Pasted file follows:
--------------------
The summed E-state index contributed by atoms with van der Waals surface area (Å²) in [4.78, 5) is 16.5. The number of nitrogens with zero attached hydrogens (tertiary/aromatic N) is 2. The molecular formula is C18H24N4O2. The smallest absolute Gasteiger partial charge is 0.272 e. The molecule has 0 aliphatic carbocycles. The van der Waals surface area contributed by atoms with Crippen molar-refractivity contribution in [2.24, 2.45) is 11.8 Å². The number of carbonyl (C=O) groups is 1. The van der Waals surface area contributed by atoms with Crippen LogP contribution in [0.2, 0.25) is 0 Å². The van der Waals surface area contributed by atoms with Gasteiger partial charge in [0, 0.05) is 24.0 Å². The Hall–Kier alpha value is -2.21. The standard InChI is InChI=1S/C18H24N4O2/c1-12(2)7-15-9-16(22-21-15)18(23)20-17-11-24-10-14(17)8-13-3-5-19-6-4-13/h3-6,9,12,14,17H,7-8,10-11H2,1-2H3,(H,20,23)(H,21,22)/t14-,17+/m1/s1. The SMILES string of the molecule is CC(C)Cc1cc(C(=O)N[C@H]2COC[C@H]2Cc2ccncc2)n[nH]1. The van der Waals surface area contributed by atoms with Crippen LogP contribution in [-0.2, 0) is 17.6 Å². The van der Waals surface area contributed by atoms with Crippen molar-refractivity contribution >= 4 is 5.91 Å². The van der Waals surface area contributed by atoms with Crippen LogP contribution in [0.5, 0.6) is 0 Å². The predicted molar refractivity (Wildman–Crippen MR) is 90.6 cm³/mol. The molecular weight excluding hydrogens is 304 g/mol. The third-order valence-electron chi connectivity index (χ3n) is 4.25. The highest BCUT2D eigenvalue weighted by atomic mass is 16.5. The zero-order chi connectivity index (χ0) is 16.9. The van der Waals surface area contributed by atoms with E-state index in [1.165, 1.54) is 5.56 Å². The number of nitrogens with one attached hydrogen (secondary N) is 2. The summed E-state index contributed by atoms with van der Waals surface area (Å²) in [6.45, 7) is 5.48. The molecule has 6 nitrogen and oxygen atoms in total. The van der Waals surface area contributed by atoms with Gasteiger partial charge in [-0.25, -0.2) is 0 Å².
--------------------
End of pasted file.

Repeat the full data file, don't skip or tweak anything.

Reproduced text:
The summed E-state index contributed by atoms with van der Waals surface area (Å²) in [4.78, 5) is 16.5. The number of nitrogens with zero attached hydrogens (tertiary/aromatic N) is 2. The molecular formula is C18H24N4O2. The smallest absolute Gasteiger partial charge is 0.272 e. The molecule has 0 aliphatic carbocycles. The van der Waals surface area contributed by atoms with Crippen molar-refractivity contribution in [2.24, 2.45) is 11.8 Å². The number of carbonyl (C=O) groups is 1. The van der Waals surface area contributed by atoms with Crippen LogP contribution in [0.2, 0.25) is 0 Å². The van der Waals surface area contributed by atoms with Gasteiger partial charge in [0, 0.05) is 24.0 Å². The Hall–Kier alpha value is -2.21. The standard InChI is InChI=1S/C18H24N4O2/c1-12(2)7-15-9-16(22-21-15)18(23)20-17-11-24-10-14(17)8-13-3-5-19-6-4-13/h3-6,9,12,14,17H,7-8,10-11H2,1-2H3,(H,20,23)(H,21,22)/t14-,17+/m1/s1. The SMILES string of the molecule is CC(C)Cc1cc(C(=O)N[C@H]2COC[C@H]2Cc2ccncc2)n[nH]1. The van der Waals surface area contributed by atoms with Crippen LogP contribution in [-0.2, 0) is 17.6 Å². The van der Waals surface area contributed by atoms with Crippen molar-refractivity contribution >= 4 is 5.91 Å². The van der Waals surface area contributed by atoms with Crippen LogP contribution in [0.5, 0.6) is 0 Å². The predicted molar refractivity (Wildman–Crippen MR) is 90.6 cm³/mol. The molecular weight excluding hydrogens is 304 g/mol. The third-order valence-electron chi connectivity index (χ3n) is 4.25. The highest BCUT2D eigenvalue weighted by atomic mass is 16.5. The zero-order chi connectivity index (χ0) is 16.9. The van der Waals surface area contributed by atoms with E-state index in [1.165, 1.54) is 5.56 Å². The number of nitrogens with one attached hydrogen (secondary N) is 2. The summed E-state index contributed by atoms with van der Waals surface area (Å²) in [6.45, 7) is 5.48. The molecule has 6 nitrogen and oxygen atoms in total. The van der Waals surface area contributed by atoms with Gasteiger partial charge in [-0.25, -0.2) is 0 Å².